“This region prides itself in its diversity, yet there are communities here which are often excluded from consuming its cultural gifts,” said Cassandra Walker Pye, a member of the Foundation’s Board of Directors and Founder/CEO of 3.14 Communications, who spoke at the summit. “If we believe that arts bring people together, that arts can keep our community vibrant and cohesive, then we must ensure everyone is included and invited to participate in our cultural community. We must aim for a community where they feel they belong.”
“As we look at cultural inequity in our region, let’s ask ourselves persistently: ‘Who are we excluding?’ We have to ask ourselves who is being marginalized in decisions around where resources are spent,” continued Pye. “We have to ask ourselves which communities have opportunities for exposure to arts and cultural education, and which do not.”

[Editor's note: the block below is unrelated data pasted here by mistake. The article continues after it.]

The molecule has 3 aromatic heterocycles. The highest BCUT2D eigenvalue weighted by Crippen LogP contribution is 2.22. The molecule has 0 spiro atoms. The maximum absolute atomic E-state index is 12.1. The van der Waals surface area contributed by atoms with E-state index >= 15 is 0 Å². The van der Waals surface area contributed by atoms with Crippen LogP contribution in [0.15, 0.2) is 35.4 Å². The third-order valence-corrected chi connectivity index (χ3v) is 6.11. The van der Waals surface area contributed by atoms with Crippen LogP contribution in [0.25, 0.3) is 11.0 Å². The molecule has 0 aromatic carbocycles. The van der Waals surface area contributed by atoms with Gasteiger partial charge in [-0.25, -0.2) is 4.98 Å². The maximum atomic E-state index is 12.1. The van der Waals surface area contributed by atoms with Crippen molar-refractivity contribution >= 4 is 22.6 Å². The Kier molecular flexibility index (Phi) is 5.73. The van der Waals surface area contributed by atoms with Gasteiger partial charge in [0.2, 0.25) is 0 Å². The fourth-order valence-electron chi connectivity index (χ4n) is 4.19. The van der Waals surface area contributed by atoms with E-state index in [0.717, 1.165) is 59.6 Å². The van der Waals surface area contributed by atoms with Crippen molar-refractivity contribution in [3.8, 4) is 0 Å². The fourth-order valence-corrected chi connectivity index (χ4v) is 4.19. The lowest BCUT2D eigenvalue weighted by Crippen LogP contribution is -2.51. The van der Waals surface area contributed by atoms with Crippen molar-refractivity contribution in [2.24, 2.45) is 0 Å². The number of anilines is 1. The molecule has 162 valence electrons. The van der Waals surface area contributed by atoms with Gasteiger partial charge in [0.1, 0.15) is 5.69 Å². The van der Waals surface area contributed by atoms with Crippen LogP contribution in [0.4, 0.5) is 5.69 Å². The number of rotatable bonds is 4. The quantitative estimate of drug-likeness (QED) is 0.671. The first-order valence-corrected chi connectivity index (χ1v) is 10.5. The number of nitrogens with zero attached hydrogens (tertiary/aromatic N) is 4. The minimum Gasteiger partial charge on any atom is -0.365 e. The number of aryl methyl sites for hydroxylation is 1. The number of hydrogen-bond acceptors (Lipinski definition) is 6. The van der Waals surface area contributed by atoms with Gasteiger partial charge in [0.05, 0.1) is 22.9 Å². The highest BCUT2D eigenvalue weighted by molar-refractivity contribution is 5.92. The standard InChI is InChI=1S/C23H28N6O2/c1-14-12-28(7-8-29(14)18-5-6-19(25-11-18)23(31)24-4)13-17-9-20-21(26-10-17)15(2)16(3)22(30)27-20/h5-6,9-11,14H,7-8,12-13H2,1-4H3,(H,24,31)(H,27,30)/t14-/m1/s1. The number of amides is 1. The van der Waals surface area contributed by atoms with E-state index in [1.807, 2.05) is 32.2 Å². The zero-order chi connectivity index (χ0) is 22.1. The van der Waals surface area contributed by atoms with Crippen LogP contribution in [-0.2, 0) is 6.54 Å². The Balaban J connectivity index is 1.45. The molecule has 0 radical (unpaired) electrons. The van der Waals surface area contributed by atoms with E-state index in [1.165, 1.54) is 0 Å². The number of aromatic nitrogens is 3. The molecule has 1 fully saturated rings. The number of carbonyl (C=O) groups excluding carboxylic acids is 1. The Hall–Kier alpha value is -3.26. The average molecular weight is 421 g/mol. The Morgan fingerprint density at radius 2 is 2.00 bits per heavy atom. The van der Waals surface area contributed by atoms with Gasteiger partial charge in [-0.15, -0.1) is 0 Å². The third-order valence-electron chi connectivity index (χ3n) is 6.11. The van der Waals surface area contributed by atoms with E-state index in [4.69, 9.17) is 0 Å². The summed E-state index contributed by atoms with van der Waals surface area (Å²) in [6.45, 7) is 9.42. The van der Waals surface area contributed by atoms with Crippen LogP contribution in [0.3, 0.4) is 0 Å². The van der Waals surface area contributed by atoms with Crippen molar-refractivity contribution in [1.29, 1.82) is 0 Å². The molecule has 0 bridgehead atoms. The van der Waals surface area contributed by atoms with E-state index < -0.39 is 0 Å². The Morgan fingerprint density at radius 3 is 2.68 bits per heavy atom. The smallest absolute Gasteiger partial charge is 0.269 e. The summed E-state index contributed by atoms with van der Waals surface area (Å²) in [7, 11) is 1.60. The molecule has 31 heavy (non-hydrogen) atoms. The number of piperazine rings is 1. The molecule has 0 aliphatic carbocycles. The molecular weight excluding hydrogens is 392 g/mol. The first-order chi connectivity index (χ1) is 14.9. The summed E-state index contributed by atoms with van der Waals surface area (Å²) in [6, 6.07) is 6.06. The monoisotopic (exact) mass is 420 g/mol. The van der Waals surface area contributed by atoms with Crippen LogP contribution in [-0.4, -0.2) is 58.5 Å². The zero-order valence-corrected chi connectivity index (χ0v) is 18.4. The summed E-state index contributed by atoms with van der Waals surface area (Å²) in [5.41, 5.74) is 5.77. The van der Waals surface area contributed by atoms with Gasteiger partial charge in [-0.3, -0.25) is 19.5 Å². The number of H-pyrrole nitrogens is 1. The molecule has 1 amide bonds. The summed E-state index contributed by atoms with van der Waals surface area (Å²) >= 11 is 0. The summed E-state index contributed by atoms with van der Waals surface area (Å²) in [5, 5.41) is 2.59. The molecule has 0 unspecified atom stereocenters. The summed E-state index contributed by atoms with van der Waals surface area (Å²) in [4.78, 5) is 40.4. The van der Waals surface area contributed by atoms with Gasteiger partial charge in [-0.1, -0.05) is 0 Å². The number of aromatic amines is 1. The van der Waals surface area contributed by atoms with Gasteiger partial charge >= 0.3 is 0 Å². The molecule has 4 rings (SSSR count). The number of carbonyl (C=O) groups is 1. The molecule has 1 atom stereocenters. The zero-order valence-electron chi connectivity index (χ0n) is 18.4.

Arts leaders across the region are embracing the call to reflection and action. Stacie Frerichs, Executive Director of the Davis Arts Center, who attended the summit, believes leaders of arts nonprofits must examine how their organization’s systems and policies might reinforce exclusion. It’s a charge she takes seriously.
At Davis Arts Center, for example, after realizing that many working parents might have found it impossible to accommodate the schedule for the Center’s summer art camp—which ran for just two hours a day, five days in a row—she and her staff have worked to extend its hours. “This transition has not been without difficulty,” said Frerichs, noting the challenge of securing funding for longer camp days. “But I am proud that we can say to working parents now, ‘In the summer months, the Davis Arts Center has a place for your children.’”